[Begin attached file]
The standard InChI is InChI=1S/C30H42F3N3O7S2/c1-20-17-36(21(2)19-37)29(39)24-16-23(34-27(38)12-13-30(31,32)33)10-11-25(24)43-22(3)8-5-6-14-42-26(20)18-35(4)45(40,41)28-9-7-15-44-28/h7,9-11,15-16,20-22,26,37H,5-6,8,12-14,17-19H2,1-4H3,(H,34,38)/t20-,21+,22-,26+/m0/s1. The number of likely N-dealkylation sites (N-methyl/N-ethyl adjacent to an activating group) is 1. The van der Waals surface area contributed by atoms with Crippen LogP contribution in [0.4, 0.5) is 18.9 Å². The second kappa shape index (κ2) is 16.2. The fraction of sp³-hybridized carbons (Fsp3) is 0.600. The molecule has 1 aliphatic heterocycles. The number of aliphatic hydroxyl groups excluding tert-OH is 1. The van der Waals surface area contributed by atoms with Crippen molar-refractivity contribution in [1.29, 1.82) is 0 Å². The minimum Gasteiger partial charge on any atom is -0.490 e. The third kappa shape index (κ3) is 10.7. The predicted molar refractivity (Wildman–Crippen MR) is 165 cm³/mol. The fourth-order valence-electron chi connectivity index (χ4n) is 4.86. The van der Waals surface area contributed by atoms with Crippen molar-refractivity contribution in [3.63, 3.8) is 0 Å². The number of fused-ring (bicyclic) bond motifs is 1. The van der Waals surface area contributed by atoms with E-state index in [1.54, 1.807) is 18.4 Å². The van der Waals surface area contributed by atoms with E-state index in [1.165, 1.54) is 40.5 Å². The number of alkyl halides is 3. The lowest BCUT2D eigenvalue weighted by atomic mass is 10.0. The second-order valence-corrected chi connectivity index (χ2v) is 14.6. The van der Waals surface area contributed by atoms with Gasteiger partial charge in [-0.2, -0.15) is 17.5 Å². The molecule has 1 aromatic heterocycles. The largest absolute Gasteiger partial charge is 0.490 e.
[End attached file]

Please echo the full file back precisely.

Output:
The standard InChI is InChI=1S/C30H42F3N3O7S2/c1-20-17-36(21(2)19-37)29(39)24-16-23(34-27(38)12-13-30(31,32)33)10-11-25(24)43-22(3)8-5-6-14-42-26(20)18-35(4)45(40,41)28-9-7-15-44-28/h7,9-11,15-16,20-22,26,37H,5-6,8,12-14,17-19H2,1-4H3,(H,34,38)/t20-,21+,22-,26+/m0/s1. The number of likely N-dealkylation sites (N-methyl/N-ethyl adjacent to an activating group) is 1. The van der Waals surface area contributed by atoms with Crippen LogP contribution in [0.4, 0.5) is 18.9 Å². The second kappa shape index (κ2) is 16.2. The fraction of sp³-hybridized carbons (Fsp3) is 0.600. The molecule has 1 aliphatic heterocycles. The number of aliphatic hydroxyl groups excluding tert-OH is 1. The van der Waals surface area contributed by atoms with Crippen molar-refractivity contribution in [1.29, 1.82) is 0 Å². The minimum Gasteiger partial charge on any atom is -0.490 e. The third kappa shape index (κ3) is 10.7. The predicted molar refractivity (Wildman–Crippen MR) is 165 cm³/mol. The fourth-order valence-electron chi connectivity index (χ4n) is 4.86. The van der Waals surface area contributed by atoms with Crippen molar-refractivity contribution in [3.63, 3.8) is 0 Å². The number of fused-ring (bicyclic) bond motifs is 1. The van der Waals surface area contributed by atoms with E-state index in [1.54, 1.807) is 18.4 Å². The van der Waals surface area contributed by atoms with E-state index in [1.165, 1.54) is 40.5 Å². The number of alkyl halides is 3. The lowest BCUT2D eigenvalue weighted by atomic mass is 10.0. The second-order valence-corrected chi connectivity index (χ2v) is 14.6. The van der Waals surface area contributed by atoms with Gasteiger partial charge in [-0.2, -0.15) is 17.5 Å². The molecule has 1 aromatic heterocycles. The largest absolute Gasteiger partial charge is 0.490 e.